So The Weirdstone of Brisingamen has been put on hold as I don't think the proprietor of our Vineyard guesthouse will be very happy if I start lighting candles in the bedroom.
Magical realism it is then.
Yangsze Choo's stunning debut, The Ghost Bride, is a startlingly original novel infused with Chinese folklore, romantic intrigue, and unexpected supernatural twists. "One evening, my father asked me if I would like to become a ghost bride..."
Though ruled by British overlords, the Chinese of colonial Malaya still cling to ancient customs. And in the sleepy port town of Malacca, ghosts and superstitions abound.
Li Lan, the daughter of a genteel but bankrupt family, has few prospects. But fate intervenes when she receives an unusual proposal from the wealthy and powerful Lim family. They want her to become a ghost bride for the family's only son, who recently died under mysterious circumstances. Rarely practiced, a traditional ghost marriage is used to placate a restless spirit. Such a union would guarantee Li Lan a home for the rest of her days, but at a terrible price.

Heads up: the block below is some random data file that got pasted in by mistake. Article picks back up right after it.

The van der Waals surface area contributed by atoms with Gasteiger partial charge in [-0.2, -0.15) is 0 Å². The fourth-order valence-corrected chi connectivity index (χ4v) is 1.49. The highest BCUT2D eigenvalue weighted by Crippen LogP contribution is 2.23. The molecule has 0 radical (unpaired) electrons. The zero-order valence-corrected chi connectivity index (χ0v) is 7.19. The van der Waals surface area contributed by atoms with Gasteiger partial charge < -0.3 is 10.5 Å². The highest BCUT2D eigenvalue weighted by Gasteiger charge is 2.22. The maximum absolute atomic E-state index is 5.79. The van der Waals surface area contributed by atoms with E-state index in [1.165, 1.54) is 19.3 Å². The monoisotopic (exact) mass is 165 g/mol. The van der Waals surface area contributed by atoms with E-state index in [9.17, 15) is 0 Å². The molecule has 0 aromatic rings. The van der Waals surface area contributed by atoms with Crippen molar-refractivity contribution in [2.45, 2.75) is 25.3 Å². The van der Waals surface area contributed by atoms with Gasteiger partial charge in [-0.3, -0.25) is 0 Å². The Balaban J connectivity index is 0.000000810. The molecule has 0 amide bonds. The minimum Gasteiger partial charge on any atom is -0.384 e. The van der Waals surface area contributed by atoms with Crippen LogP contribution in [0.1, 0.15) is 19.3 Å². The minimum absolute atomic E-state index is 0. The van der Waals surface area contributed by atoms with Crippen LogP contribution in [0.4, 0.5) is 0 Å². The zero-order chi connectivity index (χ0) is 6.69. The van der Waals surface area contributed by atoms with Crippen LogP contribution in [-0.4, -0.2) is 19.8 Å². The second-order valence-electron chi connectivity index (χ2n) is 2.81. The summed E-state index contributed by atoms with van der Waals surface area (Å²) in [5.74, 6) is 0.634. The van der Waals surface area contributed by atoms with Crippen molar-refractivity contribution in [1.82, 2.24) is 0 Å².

After an ominous visit to the opulent Lim mansion, Li Lan finds herself haunted not only by her ghostly would-be suitor, but also by her desire for the Lim's handsome new heir, Tian Bai. Night after night, she is drawn into the shadowy parallel world of the Chinese afterlife, with its ghost cities, paper funeral offerings, vengeful spirits and monstrous bureaucracy--including the mysterious Er Lang, a charming but unpredictable guardian spirit. Li Lan must uncover the Lim family's darkest secrets--and the truth about her own family--before she is trapped in this ghostly world forever.
Reminiscent of Lisa See's Peony in Love and Amy Tan's The Bonesetter's Daughter, The Ghost Bride is a wondrous coming-of-age story from a remarkable new voice in fiction.